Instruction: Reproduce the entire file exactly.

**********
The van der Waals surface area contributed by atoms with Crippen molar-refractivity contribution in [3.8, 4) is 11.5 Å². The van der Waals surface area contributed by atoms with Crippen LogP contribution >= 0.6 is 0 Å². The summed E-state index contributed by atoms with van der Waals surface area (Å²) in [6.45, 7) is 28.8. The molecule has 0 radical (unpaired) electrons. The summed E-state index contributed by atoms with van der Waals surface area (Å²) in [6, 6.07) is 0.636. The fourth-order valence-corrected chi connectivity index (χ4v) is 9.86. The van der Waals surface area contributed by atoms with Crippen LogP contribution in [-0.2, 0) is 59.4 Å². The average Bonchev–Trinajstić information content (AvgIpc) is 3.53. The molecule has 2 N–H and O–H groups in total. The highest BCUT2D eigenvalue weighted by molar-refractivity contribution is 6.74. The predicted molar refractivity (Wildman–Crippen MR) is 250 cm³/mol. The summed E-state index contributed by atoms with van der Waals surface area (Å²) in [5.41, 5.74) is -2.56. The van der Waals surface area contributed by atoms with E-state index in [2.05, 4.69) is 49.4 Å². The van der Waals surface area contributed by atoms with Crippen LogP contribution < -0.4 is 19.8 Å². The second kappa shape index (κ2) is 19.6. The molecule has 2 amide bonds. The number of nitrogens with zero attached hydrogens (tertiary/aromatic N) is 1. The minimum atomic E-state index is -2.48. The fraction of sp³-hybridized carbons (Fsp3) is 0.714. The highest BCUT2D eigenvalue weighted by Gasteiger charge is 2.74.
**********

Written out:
The van der Waals surface area contributed by atoms with Crippen molar-refractivity contribution in [3.8, 4) is 11.5 Å². The van der Waals surface area contributed by atoms with Crippen LogP contribution >= 0.6 is 0 Å². The summed E-state index contributed by atoms with van der Waals surface area (Å²) in [6.45, 7) is 28.8. The molecule has 0 radical (unpaired) electrons. The summed E-state index contributed by atoms with van der Waals surface area (Å²) in [6, 6.07) is 0.636. The fourth-order valence-corrected chi connectivity index (χ4v) is 9.86. The van der Waals surface area contributed by atoms with Crippen LogP contribution in [-0.2, 0) is 59.4 Å². The average Bonchev–Trinajstić information content (AvgIpc) is 3.53. The molecule has 2 N–H and O–H groups in total. The highest BCUT2D eigenvalue weighted by molar-refractivity contribution is 6.74. The predicted molar refractivity (Wildman–Crippen MR) is 250 cm³/mol. The summed E-state index contributed by atoms with van der Waals surface area (Å²) in [5.41, 5.74) is -2.56. The van der Waals surface area contributed by atoms with E-state index in [2.05, 4.69) is 49.4 Å². The van der Waals surface area contributed by atoms with Crippen LogP contribution < -0.4 is 19.8 Å². The second kappa shape index (κ2) is 19.6. The molecule has 2 amide bonds. The number of nitrogens with zero attached hydrogens (tertiary/aromatic N) is 1. The minimum atomic E-state index is -2.48. The fraction of sp³-hybridized carbons (Fsp3) is 0.714. The highest BCUT2D eigenvalue weighted by Gasteiger charge is 2.74.